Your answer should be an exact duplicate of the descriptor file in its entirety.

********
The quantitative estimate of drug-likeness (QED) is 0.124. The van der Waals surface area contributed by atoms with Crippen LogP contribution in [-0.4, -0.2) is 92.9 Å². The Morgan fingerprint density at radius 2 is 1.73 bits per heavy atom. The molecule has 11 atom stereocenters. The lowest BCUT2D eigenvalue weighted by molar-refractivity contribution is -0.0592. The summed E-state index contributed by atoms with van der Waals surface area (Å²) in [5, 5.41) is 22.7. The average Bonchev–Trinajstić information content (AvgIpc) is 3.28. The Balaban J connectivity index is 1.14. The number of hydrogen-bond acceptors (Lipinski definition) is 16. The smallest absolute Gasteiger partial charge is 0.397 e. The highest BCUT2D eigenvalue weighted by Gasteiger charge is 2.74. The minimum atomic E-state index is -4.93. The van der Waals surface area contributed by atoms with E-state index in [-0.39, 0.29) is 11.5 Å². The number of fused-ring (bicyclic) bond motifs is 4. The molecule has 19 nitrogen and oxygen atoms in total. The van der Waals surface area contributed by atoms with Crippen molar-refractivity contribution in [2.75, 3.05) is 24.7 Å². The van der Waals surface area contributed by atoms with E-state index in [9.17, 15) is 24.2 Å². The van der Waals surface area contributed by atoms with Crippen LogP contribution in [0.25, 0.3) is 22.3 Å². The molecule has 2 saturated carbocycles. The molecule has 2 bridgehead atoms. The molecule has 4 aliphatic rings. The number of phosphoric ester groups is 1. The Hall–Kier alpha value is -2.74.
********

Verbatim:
The quantitative estimate of drug-likeness (QED) is 0.124. The van der Waals surface area contributed by atoms with Crippen LogP contribution in [-0.4, -0.2) is 92.9 Å². The Morgan fingerprint density at radius 2 is 1.73 bits per heavy atom. The molecule has 11 atom stereocenters. The lowest BCUT2D eigenvalue weighted by molar-refractivity contribution is -0.0592. The summed E-state index contributed by atoms with van der Waals surface area (Å²) in [5, 5.41) is 22.7. The average Bonchev–Trinajstić information content (AvgIpc) is 3.28. The Balaban J connectivity index is 1.14. The number of hydrogen-bond acceptors (Lipinski definition) is 16. The smallest absolute Gasteiger partial charge is 0.397 e. The highest BCUT2D eigenvalue weighted by Gasteiger charge is 2.74. The minimum atomic E-state index is -4.93. The van der Waals surface area contributed by atoms with E-state index in [-0.39, 0.29) is 11.5 Å². The number of fused-ring (bicyclic) bond motifs is 4. The molecule has 19 nitrogen and oxygen atoms in total. The van der Waals surface area contributed by atoms with Crippen molar-refractivity contribution in [2.75, 3.05) is 24.7 Å². The van der Waals surface area contributed by atoms with E-state index in [9.17, 15) is 24.2 Å². The van der Waals surface area contributed by atoms with Crippen LogP contribution in [0.25, 0.3) is 22.3 Å². The molecule has 2 saturated carbocycles. The molecule has 2 bridgehead atoms. The molecule has 4 aliphatic rings. The number of phosphoric ester groups is 1. The Hall–Kier alpha value is -2.74.